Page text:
This content is part of the Essential Guide: Server uptime and hardware failure guide

How the brave virtualize DNS, AD and other core IT services

Critical IT infrastructure services -- DNS, DHCP servers -- don't need to live in the physical realm.

If the virtual platform is sufficient to host critical applications, why aren't all infrastructure services virtualized?

Not all IT infrastructure services are created equal. Some services are less critical, like a PXE boot server used occasionally to build new servers. Others are highly critical, like DNS services that locate everything inside and outside the company.

Most IT organizations have already virtualized those less important services, while some of the critical infrastructure services remain on physical hosts. Is it time to virtualize the last of these services? Should they reside alongside existing workloads, or in isolation?

Data centers forgo the benefits of virtualization for critical infrastructure mainly due to how we manage the virtualization platform when something goes wrong. We rely on IT infrastructure services for troubleshooting. If the entire infrastructure lives on the virtual platform, what do we have when the platform is down? Having been in this situation with an enterprise that was not prepared, I can tell you it takes a lot of work to get back in control. With some planning however, it is usually possible to virtualize critical services without risking this lockout.

Things people don’t virtualize

The IT infrastructure services commonly left on physical servers are Active Directory (AD) domain controllers (DCs) -- sometimes multiple DCs. They provide authentication, name resolution (DNS) and usually IP address allocation (DHCP). These are some of the most fundamental network services -- almost everything on your network depends on them.

Active Directory allows a scale-out redundancy model: multiple DCs that share the AD workload and continue to operate in the event that some DCs go down. Make sure the AD role of Global Catalog, as well as the DHCP and DNS server roles, is on multiple VMs before a failure. These services need to be available regardless of whether parts of the platform fail.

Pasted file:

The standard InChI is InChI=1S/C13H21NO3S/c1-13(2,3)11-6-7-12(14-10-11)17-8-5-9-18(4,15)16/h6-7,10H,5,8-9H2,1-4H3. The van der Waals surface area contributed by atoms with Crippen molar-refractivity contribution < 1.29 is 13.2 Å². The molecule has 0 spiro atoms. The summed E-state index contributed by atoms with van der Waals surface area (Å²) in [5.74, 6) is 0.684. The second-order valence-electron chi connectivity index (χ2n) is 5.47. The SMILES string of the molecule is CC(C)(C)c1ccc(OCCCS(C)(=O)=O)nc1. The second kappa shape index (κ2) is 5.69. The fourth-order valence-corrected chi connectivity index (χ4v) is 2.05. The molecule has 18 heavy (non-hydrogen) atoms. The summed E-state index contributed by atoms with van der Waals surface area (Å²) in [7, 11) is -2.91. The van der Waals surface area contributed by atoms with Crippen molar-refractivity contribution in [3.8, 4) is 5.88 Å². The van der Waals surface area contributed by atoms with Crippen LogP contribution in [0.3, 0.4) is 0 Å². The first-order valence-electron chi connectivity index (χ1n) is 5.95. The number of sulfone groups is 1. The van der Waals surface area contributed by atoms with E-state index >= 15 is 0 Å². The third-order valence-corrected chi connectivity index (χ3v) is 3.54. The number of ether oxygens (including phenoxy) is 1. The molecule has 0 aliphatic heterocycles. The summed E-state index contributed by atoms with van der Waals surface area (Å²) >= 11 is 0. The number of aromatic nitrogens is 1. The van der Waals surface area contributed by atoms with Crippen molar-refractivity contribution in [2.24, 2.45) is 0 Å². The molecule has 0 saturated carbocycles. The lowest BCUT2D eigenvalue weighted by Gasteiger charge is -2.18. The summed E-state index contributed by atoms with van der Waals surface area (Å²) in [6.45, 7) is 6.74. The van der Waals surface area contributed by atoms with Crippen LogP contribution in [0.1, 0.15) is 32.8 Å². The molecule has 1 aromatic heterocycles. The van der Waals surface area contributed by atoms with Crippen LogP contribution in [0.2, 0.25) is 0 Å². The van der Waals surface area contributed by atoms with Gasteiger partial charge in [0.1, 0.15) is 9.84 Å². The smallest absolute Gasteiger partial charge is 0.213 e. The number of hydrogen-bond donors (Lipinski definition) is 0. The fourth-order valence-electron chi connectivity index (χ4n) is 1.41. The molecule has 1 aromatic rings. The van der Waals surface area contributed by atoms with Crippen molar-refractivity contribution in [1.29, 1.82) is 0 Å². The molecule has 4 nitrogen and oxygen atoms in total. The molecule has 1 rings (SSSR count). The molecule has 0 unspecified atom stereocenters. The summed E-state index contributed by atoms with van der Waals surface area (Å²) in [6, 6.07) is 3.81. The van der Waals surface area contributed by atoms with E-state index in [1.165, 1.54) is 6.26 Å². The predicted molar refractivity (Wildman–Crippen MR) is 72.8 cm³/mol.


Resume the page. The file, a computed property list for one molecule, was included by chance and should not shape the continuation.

Proper planning enables a virtualized DNS, DHCP or AD infrastructure that survives single and even multiple failures and continues to deliver services to applications.

Small IT deployments

An IT shop with fewer than six virtual servers and only one data center location has limited options when virtualizing IT infrastructure services. At this small scale, the organization probably relies on manual efforts of staff members to keep IT infrastructure services up. Smaller organizations may be confident that their staff can overcome any shortcomings of process and automation, but any larger organization will want standardization and automation to handle every eventuality.

Small organizations can place all their infrastructure services on their virtualization platform if the systems engineers have the expertise to restore services if something fails. If relying on staff prowess isn't acceptable, then even a small organization needs to behave like a larger one -- which involves more money.

Single site, management cluster

The next scale up from a small deployment involves only one site that is home to enough virtual servers (VMware ESXi and vSphere virtualization is used in this example) that it is cost effective to build a management cluster. The VMs that deliver applications to end users run in one or more workload virtual clusters. The management cluster is a separate set of ESXi servers that run only the infrastructure VMs.

Next Steps

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